UNLV changed its recruiting approach two years ago under Rice by building most of the program around long-term players, and the staff put together a recruiting class last year the coaches believed would be the beginning of that plan.

They approached the team’s current recruiting class the same way.

“We felt we started making some strides,” Miller said. “We were always going to take an occasional one-and-done like a Stephen Zimmerman or Rashad Vaughn, knowing that they’re going to be there to help enhance the profile of the program. But the base of your team has to be on program players, program kids that are successful student-athletes in the classroom and on the court.

“You hear the word culture a lot, and it’s not a buzzword. It’s setting the standard of your program at a high level and holding everybody accountable to that standard. What juniors and seniors do, they know that standard, and so they end up coaching your team for you because they hold the new kids … accountable to that standard. If you can’t get those older classes, it becomes really difficult.”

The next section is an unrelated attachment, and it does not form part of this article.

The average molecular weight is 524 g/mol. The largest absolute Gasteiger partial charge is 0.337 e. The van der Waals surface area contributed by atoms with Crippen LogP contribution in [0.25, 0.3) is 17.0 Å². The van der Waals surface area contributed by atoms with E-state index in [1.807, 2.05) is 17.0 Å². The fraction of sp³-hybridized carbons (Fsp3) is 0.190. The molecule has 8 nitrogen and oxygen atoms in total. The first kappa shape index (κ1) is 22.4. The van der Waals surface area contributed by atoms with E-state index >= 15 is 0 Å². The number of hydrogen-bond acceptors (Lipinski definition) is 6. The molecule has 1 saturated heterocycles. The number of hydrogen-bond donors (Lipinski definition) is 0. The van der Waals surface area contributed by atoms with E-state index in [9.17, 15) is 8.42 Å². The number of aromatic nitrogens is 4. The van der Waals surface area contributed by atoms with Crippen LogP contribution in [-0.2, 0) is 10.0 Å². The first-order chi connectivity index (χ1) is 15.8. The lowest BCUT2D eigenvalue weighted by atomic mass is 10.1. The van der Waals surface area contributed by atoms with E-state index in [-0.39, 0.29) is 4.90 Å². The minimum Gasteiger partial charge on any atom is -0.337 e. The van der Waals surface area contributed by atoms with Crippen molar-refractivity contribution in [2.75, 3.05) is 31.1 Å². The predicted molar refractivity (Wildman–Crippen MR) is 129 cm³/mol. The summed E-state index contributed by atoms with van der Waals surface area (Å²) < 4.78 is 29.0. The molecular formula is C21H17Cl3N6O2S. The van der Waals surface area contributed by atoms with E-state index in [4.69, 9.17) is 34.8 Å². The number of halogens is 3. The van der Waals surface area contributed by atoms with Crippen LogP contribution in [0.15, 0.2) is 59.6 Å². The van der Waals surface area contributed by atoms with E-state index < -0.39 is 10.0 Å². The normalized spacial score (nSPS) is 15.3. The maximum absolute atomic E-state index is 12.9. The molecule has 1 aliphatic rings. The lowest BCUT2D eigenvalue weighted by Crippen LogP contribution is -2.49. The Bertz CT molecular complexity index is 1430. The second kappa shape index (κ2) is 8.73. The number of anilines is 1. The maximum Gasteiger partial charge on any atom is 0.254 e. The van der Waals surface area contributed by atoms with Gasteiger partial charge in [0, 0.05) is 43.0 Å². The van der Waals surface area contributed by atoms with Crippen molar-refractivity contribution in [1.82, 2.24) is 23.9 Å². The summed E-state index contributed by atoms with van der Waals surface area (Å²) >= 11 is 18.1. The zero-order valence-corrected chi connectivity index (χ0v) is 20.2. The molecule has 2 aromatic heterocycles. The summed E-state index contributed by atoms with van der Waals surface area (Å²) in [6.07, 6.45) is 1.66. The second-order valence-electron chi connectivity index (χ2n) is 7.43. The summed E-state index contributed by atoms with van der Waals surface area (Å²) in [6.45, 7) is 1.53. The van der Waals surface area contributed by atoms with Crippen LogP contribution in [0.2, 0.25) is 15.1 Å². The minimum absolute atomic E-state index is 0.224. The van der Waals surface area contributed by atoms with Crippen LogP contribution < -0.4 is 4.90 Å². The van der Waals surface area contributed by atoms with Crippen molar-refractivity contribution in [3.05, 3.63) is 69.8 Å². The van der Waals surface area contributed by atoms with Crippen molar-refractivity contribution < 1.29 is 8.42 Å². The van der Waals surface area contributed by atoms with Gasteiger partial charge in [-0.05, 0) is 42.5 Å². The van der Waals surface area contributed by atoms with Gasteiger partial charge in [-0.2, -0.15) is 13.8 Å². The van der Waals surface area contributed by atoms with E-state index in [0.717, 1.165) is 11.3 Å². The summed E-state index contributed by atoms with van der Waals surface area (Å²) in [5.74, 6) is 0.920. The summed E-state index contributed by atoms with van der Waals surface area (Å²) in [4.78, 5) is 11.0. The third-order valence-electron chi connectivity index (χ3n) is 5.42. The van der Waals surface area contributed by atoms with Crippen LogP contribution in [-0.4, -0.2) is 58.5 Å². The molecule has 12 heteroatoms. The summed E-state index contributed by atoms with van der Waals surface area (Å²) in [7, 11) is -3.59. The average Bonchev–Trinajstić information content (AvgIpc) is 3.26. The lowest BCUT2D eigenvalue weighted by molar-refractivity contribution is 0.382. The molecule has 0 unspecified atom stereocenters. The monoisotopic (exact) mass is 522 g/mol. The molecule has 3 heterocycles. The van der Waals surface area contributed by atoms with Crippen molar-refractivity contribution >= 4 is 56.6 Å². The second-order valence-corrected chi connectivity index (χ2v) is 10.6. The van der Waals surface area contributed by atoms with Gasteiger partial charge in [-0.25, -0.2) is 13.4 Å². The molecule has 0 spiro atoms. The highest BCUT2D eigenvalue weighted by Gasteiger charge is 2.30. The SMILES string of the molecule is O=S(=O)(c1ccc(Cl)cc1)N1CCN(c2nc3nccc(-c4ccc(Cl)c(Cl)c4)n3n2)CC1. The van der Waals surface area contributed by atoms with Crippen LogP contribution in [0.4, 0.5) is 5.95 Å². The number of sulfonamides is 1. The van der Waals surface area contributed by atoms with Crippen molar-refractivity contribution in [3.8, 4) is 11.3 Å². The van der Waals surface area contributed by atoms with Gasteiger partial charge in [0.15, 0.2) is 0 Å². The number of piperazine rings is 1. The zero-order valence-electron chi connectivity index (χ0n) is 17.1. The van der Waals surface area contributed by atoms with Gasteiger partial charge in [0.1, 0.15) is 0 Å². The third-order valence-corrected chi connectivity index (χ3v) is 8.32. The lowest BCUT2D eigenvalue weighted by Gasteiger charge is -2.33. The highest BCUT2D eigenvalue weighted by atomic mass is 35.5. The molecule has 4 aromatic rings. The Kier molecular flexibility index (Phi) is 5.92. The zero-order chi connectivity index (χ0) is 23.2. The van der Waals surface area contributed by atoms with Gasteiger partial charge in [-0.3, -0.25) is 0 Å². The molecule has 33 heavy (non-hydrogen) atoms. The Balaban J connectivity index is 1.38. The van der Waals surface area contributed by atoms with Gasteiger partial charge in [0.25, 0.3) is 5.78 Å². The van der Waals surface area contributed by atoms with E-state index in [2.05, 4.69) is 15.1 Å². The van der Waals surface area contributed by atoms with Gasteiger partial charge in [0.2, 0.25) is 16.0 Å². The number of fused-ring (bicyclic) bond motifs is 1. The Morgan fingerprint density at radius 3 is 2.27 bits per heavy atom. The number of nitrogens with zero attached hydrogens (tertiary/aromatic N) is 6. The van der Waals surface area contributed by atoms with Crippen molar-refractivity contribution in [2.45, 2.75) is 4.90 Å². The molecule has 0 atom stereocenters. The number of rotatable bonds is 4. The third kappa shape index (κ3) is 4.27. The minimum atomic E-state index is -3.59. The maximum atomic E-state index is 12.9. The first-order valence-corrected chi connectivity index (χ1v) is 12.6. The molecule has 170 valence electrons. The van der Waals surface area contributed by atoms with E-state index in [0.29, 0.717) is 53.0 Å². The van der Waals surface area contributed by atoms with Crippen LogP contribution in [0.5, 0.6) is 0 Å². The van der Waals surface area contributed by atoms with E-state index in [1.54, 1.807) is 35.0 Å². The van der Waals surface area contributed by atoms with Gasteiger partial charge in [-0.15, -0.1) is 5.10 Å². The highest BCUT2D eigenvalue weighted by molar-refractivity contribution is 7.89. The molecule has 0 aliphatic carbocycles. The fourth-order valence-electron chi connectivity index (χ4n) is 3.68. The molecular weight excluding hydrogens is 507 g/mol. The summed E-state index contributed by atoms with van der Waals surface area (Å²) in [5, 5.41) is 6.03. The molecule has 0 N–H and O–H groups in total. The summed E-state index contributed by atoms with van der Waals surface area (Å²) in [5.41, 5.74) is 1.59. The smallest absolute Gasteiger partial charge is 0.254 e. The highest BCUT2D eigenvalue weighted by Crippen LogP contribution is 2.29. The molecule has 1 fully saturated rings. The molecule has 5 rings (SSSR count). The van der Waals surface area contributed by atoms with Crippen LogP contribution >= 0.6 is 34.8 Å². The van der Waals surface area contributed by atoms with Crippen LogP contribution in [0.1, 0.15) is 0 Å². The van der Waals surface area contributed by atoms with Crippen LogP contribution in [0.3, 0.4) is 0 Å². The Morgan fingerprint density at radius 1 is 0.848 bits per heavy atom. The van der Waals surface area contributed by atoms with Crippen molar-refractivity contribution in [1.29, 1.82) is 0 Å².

Maybe Beard can build the type of stability the previous regime couldn’t deliver, which would be ironic considering this is his fifth head coaching job in six years. Beard, though, did spend 10 seasons as an assistant at Texas Tech.

He speaks as if he’s in for the long haul at UNLV.

“To me, winning is not a result,” Beard said. “Winning is a product of a process that we do. You’ll never hear me talk about winning a certain amount of games or winning the championship. You’ll hear everybody in our program have one voice and one message about a winning culture and a winning process.”


Beard is off to a late start. Though he agreed to take the job on March 27, his hire didn’t become official until the University of Nevada Board of Regents approved his five-year contract on Friday.